I'm an early riser, but I don't really wake up until I take the first wet and wonderful bite of an apple. It's a shame to associate that first bite with Adam and Eve and original sin because every morning--we keep ourselves supplied--I think of it as almost totally redemptive. It's something I do every day, an almost religious ritual.
The first recorded use of the old adage, "an apple a day keeps the doctor away" is in some obscure newspaper in 1866. I would have thought the old saw had a much longer and more storied history. Maybe the happy rhyme it employs has kept it alive; but among proverbs, for some blame reason, "an apple a day" is one of the most well-known.
We've got names for those of us who spend too much time in medical clinics, and most of those names are rather unsavory. Most people would just as soon stay away, if for no other reason than today even a half-hour "how are ya?" is going to cost an arm and a leg. Democrats and Republicans would agree that really there's no such thing as "affordable care."
What's more, while an apple isn't toothpaste, that first bite lights everything up, no matter how dark the morning. One good healthy chomp and the hayloft in your bed mouth turns to something out of Disney. I've been eating an apple every morning, first thing, for years. A morning apple is a blessing for which I'm thankful every day.
But this morning's is special. It's beat up, pockmarked like nothing you can buy in a store because it grew up just behind the house with big, fat blue jays. Apple trees aren't rare; lots of farm places still have 'em. But I never had one, not once.
So this apple is literally mine. Where the birds got at 'em, they're black and blue and beat on; but inside, they're a tart. This one too--it's wonderful, just like the pheasants we ate last fall. Misshapen and beat on though they are, these apples are what we produced ourselves, like the flood of cherry tomatoes still ripening on the vines outside.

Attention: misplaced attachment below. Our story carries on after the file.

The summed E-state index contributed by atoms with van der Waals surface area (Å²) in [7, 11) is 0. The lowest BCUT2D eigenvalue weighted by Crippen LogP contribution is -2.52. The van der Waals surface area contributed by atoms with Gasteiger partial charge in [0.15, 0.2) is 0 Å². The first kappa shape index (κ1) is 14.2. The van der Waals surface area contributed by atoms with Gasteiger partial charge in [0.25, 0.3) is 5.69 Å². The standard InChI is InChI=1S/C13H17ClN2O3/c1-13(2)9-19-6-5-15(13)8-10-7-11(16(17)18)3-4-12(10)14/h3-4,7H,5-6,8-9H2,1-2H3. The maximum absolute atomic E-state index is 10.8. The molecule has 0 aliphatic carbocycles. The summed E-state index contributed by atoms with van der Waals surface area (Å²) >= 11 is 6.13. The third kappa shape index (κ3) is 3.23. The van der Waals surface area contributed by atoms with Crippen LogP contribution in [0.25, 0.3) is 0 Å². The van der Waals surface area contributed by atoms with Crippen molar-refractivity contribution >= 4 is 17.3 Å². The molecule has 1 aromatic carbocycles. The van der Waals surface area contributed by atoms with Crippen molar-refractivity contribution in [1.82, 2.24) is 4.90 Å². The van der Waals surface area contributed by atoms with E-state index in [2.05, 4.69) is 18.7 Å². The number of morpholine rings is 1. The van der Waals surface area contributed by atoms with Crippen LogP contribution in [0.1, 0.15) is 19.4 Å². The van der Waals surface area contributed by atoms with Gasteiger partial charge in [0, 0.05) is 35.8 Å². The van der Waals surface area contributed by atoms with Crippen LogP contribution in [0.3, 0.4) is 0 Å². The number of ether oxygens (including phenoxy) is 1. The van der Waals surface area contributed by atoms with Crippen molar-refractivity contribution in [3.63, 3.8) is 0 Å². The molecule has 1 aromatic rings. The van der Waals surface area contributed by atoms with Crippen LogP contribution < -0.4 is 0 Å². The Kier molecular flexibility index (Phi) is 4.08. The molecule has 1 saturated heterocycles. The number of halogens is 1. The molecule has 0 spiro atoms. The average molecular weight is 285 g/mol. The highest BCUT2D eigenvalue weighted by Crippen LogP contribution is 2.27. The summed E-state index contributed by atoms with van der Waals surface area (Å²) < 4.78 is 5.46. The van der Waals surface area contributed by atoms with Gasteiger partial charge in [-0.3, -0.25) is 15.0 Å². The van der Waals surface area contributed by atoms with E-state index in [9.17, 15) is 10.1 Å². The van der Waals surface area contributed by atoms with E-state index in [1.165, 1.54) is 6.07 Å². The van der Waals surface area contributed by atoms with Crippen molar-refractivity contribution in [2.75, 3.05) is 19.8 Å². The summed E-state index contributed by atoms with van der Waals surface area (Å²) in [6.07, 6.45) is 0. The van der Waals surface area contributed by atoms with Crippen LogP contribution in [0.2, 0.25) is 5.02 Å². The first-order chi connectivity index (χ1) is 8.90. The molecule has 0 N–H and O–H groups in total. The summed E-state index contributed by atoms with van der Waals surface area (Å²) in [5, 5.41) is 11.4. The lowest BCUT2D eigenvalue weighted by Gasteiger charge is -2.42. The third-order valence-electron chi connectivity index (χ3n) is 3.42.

Agriculture is life blood where I live. Sioux County, Iowa, produces more corn and soy beans, more pork and beef, more chicken and eggs, and more milk than just about any county in the entire nation. In some ways, a ton of the food I eat is "ours." But it's not mine.
The tart little apple that's cleaning my teeth as we speak is. It's from the tree in our own backyard.
Years ago, I did a book of stories about the lives of Laotian refugees who'd come to this country after the Vietnam War. They had to leave because their having sided with us made life in their homeland unlivable. I'd ask them to talk about their families, their parents, their grandparents--about what they were like, what they did; and it didn't take long for me to learn that that second question--"what did your parents do?"--carried a cultural arrogance that I wielded, unwittingly, because I was presuming that they'd answer with a profession--maybe masonry or factory work or farming.
That didn't always happen. Sometimes--and I had to learn the hard way--sometimes their grandparents' occupation was just staying alive, keeping themselves and their kids fed, getting firewood, scrounging for food, selling whatever goods they could buy then squeezing out maybe a nickel's profit.
I was embarrassed to have to come to understand the fact that there are people in the world whose occupation, whose job, when they rise in the darkness, as I've just done, is to begin a day's work of simply trying to stay alive. Some people don't push grocery carts because there are no grocery stores.
Chances are, this morning, those people don't have an apple, not even one as pockmarked as mine; but if they do, my guess is that it's even far more precious to them than this one of mine is to me.